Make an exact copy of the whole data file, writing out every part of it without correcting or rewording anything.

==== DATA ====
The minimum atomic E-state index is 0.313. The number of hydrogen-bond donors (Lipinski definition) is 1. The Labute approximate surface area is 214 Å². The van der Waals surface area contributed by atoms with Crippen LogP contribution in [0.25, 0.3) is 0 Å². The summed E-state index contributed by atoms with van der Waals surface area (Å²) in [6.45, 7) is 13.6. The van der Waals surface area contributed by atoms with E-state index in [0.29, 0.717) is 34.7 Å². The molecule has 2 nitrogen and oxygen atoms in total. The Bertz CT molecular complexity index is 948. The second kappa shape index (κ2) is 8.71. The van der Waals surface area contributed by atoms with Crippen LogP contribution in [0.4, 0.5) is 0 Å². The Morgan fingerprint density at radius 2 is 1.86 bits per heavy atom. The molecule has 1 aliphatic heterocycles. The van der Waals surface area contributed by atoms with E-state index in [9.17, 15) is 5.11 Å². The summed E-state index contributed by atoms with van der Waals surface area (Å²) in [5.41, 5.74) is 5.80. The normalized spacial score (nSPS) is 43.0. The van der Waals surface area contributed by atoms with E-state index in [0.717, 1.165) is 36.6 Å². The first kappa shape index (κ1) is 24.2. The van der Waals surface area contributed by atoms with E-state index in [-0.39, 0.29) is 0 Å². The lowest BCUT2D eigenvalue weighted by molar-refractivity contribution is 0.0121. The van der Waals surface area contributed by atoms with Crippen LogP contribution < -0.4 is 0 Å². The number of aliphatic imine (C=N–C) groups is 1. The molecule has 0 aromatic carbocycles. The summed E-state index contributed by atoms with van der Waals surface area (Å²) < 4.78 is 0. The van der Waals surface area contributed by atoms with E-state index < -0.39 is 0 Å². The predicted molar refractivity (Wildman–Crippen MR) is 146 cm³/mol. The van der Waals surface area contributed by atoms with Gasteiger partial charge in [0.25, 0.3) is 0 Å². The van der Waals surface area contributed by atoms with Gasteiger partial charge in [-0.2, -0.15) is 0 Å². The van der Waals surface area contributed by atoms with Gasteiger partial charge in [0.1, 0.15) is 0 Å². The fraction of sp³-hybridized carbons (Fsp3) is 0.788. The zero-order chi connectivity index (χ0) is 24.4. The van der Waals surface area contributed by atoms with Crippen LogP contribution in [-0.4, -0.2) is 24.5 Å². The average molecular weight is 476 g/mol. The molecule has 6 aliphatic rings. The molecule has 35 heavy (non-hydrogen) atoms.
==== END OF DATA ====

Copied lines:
The minimum atomic E-state index is 0.313. The number of hydrogen-bond donors (Lipinski definition) is 1. The Labute approximate surface area is 214 Å². The van der Waals surface area contributed by atoms with Crippen LogP contribution in [0.25, 0.3) is 0 Å². The summed E-state index contributed by atoms with van der Waals surface area (Å²) in [6.45, 7) is 13.6. The van der Waals surface area contributed by atoms with E-state index in [0.29, 0.717) is 34.7 Å². The molecule has 2 nitrogen and oxygen atoms in total. The Bertz CT molecular complexity index is 948. The second kappa shape index (κ2) is 8.71. The van der Waals surface area contributed by atoms with Crippen LogP contribution in [0.4, 0.5) is 0 Å². The Morgan fingerprint density at radius 2 is 1.86 bits per heavy atom. The molecule has 1 aliphatic heterocycles. The van der Waals surface area contributed by atoms with E-state index in [9.17, 15) is 5.11 Å². The summed E-state index contributed by atoms with van der Waals surface area (Å²) in [5.41, 5.74) is 5.80. The normalized spacial score (nSPS) is 43.0. The van der Waals surface area contributed by atoms with E-state index in [0.717, 1.165) is 36.6 Å². The first kappa shape index (κ1) is 24.2. The van der Waals surface area contributed by atoms with E-state index in [-0.39, 0.29) is 0 Å². The lowest BCUT2D eigenvalue weighted by molar-refractivity contribution is 0.0121. The van der Waals surface area contributed by atoms with Crippen LogP contribution < -0.4 is 0 Å². The number of aliphatic imine (C=N–C) groups is 1. The molecule has 0 aromatic carbocycles. The summed E-state index contributed by atoms with van der Waals surface area (Å²) < 4.78 is 0. The van der Waals surface area contributed by atoms with E-state index < -0.39 is 0 Å². The predicted molar refractivity (Wildman–Crippen MR) is 146 cm³/mol. The van der Waals surface area contributed by atoms with Gasteiger partial charge in [0.25, 0.3) is 0 Å². The van der Waals surface area contributed by atoms with Gasteiger partial charge in [-0.2, -0.15) is 0 Å². The van der Waals surface area contributed by atoms with Gasteiger partial charge in [0.1, 0.15) is 0 Å². The fraction of sp³-hybridized carbons (Fsp3) is 0.788. The zero-order chi connectivity index (χ0) is 24.4. The van der Waals surface area contributed by atoms with Crippen LogP contribution in [-0.4, -0.2) is 24.5 Å². The average molecular weight is 476 g/mol. The molecule has 6 aliphatic rings. The molecule has 35 heavy (non-hydrogen) atoms.